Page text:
suemarkp suemarkp is offline
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Is there a reason you're favoring the large GFCI box instead of just using a GFCI breaker? That should cost less. You could even put the GFCI breaker in the main panel and use a 60A air conditioning disconnect for the hot tub disconnect (only a pull out or non-fused tpe would be required with a GFCI in the main panel).

If you use the box you originally suggested, you'd need to wire it as a feeder (which means conduit and insulated ground) unless you removed that small single pole breaker and put a filler plate in its place.

I personally don't see much difference between a GFCI breaker or using the dead front GFCI box w/contactor. The latter is just more complicated.
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Old November 3rd, 2006, 01:13 PM
keithje keithje is offline
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Two reasons for using the GFCI box
1. Can get it for next for next to nothing at a store that is closing. (PS the box is not that big)

2. Have read a lot of positives about the GFCI box vs. GFCI breakers regarding false trips and longevity.

I would pull the small single pole breaker out and put in a filler. So If I do that then I understand you to be saying that I can
1. Use UF and put it into conduit once we go through the wall to the outside and into the GFCI Box.
2, Then from the GFCI box use THHN into the Spa (in conduit of course).

Is that correct?


Thanks everyone
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Old November 3rd, 2006, 04:42 PM
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If you install conduit from the house to the gfci panel you can use NM-B or Uf-b from the main panel inside the house to a junction box (if you blank out that 120V breaker in the gfci disconnect) just before you go outside. Then transition to thhn/thwn in conduit to the gfci disconnect. It is more common to use thhn/thwn in flexible liquid-tight conduit from the gfci panel to the control panel of the spa.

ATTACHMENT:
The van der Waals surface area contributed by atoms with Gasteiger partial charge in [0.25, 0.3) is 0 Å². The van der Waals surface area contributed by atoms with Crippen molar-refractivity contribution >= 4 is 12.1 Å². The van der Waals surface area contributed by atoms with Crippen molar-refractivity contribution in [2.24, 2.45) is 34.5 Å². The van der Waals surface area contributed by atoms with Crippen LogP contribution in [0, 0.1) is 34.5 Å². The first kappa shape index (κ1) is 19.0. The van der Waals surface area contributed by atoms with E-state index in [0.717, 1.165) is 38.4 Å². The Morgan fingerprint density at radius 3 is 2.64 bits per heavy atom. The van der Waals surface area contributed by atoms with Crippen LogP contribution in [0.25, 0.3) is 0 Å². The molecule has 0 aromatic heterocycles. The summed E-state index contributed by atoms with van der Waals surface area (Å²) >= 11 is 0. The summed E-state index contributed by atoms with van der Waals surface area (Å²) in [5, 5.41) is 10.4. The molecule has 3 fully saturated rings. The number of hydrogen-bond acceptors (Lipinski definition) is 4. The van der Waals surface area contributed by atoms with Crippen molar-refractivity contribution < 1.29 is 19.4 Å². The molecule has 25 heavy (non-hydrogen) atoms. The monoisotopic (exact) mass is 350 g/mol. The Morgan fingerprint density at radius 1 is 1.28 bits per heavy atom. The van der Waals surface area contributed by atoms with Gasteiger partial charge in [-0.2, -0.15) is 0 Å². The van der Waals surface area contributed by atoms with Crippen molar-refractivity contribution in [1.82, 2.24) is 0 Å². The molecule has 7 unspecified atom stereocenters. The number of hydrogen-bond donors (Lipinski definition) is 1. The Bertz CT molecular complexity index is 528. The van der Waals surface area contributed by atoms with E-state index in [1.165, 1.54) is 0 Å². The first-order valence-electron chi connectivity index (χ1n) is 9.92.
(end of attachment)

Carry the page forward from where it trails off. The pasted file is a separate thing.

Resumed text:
It is becoming very common for the pool industry to suggest the gfci disconnect over the gfci spa breaker box. They are claiming that it eliminates 99% of false trips. Who knows? I dont see much of a disadvantage to either in the complete scheme of things.

My opinion is if you use the gfci disconnect then dont get rid of the 120 volt accessory breaker. Go ahead and spring for the extra conduit and THHN/THWN with insulated ground all the way from the panel in the house to the gfci disconnect then liquid tight or rigid pvc from there to the control panel. You wont be out that much and will have the better installation as far as I'm concerned.

The spa/hot tubs that we wire up are using the gfci disconnect box mainly to satisfy the installers/vendors. They tend to blame call backs for gfci trips on the gfci breakers being used. Frankly I dont get it. But we use them to keep the figure pointing to a minimum. The conduit in the house can become a PIA in finished interiors but I think you will be happier with this type install. Nothing wrong with the other suggestions either and I dont believe any of the methods provide any degree of greater safety.

Roger

Last edited by Roger : November 3rd, 2006 at 04:48 PM.
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Old November 3rd, 2006, 05:21 PM
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Yeah, we run conduit all the way--forget the rest!